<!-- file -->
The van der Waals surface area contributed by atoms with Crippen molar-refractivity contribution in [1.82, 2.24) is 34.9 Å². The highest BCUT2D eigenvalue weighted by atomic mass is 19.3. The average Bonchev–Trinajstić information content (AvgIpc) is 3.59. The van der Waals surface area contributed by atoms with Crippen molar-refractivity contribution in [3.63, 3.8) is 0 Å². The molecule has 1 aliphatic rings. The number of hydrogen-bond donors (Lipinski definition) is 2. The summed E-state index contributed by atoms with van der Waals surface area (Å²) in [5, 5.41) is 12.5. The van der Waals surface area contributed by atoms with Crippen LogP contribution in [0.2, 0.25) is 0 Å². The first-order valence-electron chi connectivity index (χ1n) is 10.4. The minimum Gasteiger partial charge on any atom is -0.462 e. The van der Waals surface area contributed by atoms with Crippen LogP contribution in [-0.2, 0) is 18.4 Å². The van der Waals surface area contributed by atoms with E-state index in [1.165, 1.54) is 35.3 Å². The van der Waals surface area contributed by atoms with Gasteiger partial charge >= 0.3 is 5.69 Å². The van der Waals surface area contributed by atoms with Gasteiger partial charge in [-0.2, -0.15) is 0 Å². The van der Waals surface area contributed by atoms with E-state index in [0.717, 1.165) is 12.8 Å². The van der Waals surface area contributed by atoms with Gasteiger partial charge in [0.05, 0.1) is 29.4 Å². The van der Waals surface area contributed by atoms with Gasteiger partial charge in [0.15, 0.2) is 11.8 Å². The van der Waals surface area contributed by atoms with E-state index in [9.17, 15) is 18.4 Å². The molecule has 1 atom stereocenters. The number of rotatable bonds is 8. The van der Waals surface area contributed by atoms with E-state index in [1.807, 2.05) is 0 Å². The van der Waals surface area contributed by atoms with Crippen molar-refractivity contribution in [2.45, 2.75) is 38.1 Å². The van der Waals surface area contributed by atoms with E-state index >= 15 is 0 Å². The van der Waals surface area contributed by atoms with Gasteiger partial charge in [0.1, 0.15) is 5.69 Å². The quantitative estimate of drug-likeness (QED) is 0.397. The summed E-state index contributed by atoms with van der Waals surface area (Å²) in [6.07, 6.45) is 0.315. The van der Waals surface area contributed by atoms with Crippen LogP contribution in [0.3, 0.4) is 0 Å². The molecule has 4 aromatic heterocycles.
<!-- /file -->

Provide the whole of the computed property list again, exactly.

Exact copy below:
The van der Waals surface area contributed by atoms with Crippen molar-refractivity contribution in [1.82, 2.24) is 34.9 Å². The highest BCUT2D eigenvalue weighted by atomic mass is 19.3. The average Bonchev–Trinajstić information content (AvgIpc) is 3.59. The van der Waals surface area contributed by atoms with Crippen molar-refractivity contribution in [3.63, 3.8) is 0 Å². The molecule has 1 aliphatic rings. The number of hydrogen-bond donors (Lipinski definition) is 2. The summed E-state index contributed by atoms with van der Waals surface area (Å²) in [5, 5.41) is 12.5. The van der Waals surface area contributed by atoms with Crippen LogP contribution in [0.2, 0.25) is 0 Å². The first-order valence-electron chi connectivity index (χ1n) is 10.4. The minimum Gasteiger partial charge on any atom is -0.462 e. The van der Waals surface area contributed by atoms with Crippen LogP contribution in [-0.2, 0) is 18.4 Å². The van der Waals surface area contributed by atoms with E-state index in [1.165, 1.54) is 35.3 Å². The van der Waals surface area contributed by atoms with Gasteiger partial charge >= 0.3 is 5.69 Å². The van der Waals surface area contributed by atoms with Gasteiger partial charge in [-0.2, -0.15) is 0 Å². The van der Waals surface area contributed by atoms with E-state index in [0.717, 1.165) is 12.8 Å². The van der Waals surface area contributed by atoms with Gasteiger partial charge in [0.05, 0.1) is 29.4 Å². The van der Waals surface area contributed by atoms with Gasteiger partial charge in [0.15, 0.2) is 11.8 Å². The van der Waals surface area contributed by atoms with E-state index in [9.17, 15) is 18.4 Å². The molecule has 1 atom stereocenters. The number of rotatable bonds is 8. The van der Waals surface area contributed by atoms with E-state index in [1.807, 2.05) is 0 Å². The van der Waals surface area contributed by atoms with Crippen molar-refractivity contribution in [2.45, 2.75) is 38.1 Å². The van der Waals surface area contributed by atoms with E-state index >= 15 is 0 Å². The van der Waals surface area contributed by atoms with Gasteiger partial charge in [0.1, 0.15) is 5.69 Å². The quantitative estimate of drug-likeness (QED) is 0.397. The summed E-state index contributed by atoms with van der Waals surface area (Å²) in [6.07, 6.45) is 0.315. The van der Waals surface area contributed by atoms with Crippen LogP contribution in [0.3, 0.4) is 0 Å². The molecule has 4 aromatic heterocycles.